To the Editor:
As a graduate of Yale College but not the medical school, I was pleased to begin receiving Yale Medicine. However, drawing upon my Yale education as a major in American history, I have always believed in the American tradition stating that we are a nation of laws, not men.
Thus, I read with interest the article and the quotation attributed to the medical school's new dean in your Fall 1997 issue. As a non-smoking physician, I share Dr. Kessler's view of smoking and the tobacco companies. However, the deals being forced on the tobacco companies are unconstitutional and an attack on the rule of law.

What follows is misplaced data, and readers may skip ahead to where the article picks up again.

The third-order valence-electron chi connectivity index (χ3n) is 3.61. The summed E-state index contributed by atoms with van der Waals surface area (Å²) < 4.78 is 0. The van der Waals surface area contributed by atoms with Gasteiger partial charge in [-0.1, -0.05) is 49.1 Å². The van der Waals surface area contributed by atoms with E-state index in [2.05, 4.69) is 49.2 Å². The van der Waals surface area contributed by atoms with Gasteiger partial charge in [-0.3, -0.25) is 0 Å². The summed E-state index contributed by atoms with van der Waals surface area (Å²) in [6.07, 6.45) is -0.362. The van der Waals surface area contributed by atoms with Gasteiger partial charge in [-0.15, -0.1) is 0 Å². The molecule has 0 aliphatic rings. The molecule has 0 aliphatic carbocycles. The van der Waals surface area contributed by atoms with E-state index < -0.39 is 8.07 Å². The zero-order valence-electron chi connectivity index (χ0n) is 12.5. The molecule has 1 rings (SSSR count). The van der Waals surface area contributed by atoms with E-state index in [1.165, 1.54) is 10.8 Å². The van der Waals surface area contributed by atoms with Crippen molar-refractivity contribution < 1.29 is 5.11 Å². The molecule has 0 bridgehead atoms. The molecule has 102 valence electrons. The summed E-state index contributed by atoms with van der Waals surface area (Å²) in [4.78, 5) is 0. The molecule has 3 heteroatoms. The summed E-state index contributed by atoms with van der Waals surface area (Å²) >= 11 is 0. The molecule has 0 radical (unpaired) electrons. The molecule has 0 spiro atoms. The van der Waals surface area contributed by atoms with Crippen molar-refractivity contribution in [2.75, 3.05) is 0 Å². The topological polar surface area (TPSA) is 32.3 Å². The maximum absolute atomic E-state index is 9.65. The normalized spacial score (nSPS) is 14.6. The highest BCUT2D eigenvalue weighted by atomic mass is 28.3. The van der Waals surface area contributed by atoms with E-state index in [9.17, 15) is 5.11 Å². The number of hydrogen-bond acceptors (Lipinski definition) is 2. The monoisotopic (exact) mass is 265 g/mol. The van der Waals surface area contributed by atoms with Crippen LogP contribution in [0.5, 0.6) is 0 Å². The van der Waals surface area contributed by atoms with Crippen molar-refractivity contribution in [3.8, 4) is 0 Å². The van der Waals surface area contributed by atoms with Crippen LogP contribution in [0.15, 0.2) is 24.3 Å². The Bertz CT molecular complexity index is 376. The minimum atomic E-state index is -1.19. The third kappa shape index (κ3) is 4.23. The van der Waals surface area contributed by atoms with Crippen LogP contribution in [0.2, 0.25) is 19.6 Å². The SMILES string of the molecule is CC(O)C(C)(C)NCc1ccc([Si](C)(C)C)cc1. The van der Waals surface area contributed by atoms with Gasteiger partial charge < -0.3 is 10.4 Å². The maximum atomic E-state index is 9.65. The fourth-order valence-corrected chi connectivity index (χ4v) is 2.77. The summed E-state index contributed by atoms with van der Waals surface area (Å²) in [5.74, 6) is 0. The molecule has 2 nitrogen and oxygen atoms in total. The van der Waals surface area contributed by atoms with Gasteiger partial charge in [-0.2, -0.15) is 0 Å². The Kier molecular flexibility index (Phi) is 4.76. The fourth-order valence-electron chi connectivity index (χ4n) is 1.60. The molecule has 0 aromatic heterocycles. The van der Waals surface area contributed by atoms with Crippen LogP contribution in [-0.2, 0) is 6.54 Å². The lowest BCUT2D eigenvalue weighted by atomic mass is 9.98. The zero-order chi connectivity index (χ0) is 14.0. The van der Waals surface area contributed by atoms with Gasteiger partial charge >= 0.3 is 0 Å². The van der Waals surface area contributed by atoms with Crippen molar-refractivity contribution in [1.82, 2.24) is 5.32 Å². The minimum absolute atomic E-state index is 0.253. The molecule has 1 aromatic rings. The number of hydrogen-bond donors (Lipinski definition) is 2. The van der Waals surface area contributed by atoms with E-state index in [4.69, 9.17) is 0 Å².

In a recent issue of The Freeman, Robert A. Levy makes the case that we can't ignore the constitutional infirmities just because the industry consents to them; that tobacco is not a special case and that other industries should be fearful; that prohibition as favored by Drs. Kessler and Koop would lead to a black market; that in fact cigarette smokers already pay more through the taxes on their cigarettes than the cost for their care; and that Congress should first eliminate all subsidies to tobacco before resorting to a legislated settlement.
I hope that Dean Kessler will encourage those in training to understand that a superb education with free choice and not a paternalistic attitude is the essence of a Yale education.
Robert H. Potts Jr., M.D.
Copper Mountain, Colo.